If you have read this blog even a bit, you know my feelings about Mother Teresa. I had the great honor and privilege to meet her twice in Kolkata, in 1985 and 1994. I have written posts about her before, and continue to be deeply inspired by her life and the sisters who carry on her work since her death in 1997.
This week here in India I had the blessing of visiting a work among the widows, orphans and destitute run by dear friends of ours that we have known and been colleagues with for 27 years. On the wall of the school was a quote by Mother Teresa that I had seen before, yet it hit me again with its simple power. I alone cannot change the world, but I can cast a stone across the waters to create many ripples.
This was Mother Teresa’s life message, casting those stones of faithful merciful acts into the waters of Kolkata, India and the world in a life of over 50 years of service. She achieved international acclaim, unlike many that engage in these same kinds of acts around the world every day. She did not seek this limelight, first coming to her in part through the interview and writings of Malcolm Muggeridge in the late 1970’s. But she did use that global recognition to bring more awareness to the poor, needy and destitute.
I love this quote because it emphasizes that the changing of the world, and history, is not a burden I need to bear alone. But that in a very real way, my acts along with many others can cause a ripple effect that can indeed change the flow of history. History is the story of countless people who have been faithful to their gifts and callings in creating change, one act at a time. Conversely, it is also the story of many who lived contrary to calling, bringing damage and pain in their wake.
There was nothing foreordained (at least in her own mind) about a teenage Albanian woman who longed to change her world. She went into her twenties with a growing desire to go outside her country and serve, with India becoming the focus as the years went on. She became a nun to give more full expression to that calling to serve, and arrived in Kolkata having no idea that she would found a new order in the Catholic Church, the Missionaries of Charity, in the years to come. This was Mother Teresa.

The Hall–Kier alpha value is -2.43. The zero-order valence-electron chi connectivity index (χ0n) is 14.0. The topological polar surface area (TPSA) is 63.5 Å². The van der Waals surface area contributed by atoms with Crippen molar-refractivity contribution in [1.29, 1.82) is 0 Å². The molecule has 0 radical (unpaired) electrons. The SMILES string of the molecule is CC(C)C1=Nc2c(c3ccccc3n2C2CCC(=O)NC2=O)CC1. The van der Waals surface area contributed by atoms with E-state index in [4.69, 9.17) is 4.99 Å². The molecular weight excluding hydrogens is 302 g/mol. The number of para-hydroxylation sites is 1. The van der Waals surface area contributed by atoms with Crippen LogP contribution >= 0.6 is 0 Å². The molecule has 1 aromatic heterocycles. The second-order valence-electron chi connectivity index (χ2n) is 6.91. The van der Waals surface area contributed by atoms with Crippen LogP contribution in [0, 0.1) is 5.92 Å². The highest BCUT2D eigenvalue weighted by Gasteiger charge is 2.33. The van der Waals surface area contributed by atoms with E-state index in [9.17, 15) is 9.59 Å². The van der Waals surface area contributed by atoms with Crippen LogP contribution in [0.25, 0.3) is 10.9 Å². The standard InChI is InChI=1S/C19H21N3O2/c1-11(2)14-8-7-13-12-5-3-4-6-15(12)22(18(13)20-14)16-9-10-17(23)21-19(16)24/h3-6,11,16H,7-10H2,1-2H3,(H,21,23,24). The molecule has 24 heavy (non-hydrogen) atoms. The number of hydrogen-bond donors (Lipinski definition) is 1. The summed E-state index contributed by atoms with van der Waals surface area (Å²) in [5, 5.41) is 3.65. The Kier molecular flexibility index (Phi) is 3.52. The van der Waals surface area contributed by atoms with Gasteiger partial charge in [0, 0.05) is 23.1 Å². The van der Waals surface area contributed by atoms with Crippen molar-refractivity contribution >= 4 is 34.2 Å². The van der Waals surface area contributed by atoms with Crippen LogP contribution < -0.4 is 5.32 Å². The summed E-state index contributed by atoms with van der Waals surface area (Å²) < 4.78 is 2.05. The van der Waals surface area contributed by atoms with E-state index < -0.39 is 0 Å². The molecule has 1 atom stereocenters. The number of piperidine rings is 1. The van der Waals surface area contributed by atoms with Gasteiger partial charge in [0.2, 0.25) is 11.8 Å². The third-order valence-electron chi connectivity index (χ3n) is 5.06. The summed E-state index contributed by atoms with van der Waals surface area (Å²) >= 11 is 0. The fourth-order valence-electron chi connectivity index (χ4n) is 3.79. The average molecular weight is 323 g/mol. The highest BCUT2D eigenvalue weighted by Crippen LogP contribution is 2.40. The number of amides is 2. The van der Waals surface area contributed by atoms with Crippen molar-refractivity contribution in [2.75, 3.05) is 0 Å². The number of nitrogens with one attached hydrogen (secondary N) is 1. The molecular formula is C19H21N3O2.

I have a sense of calling in my life to bring out more of the stories of those that would not be as known as Mother Teresa, particularly in Asia in the story of the Church of the East. It is heartening today that more and more in the writing of global history we are hearing the stories of those that have indeed changed history, particularly the peoples of the land, the minorities, the women. Many that have not been written about, that have been forgotten. These histories are slowly being integrated into the previously told stories, creating a more full account of what happened.
It will never of course be complete, as many stories are unknown or have no documentation able to be studied and passed on. But we must keep digging, and seeking to uncover those acts and lives that caused ripples that changed history. And of course keep seeking ourselves to be ‘ripple-makers’ in whatever way we can in our own world.
One act at a time.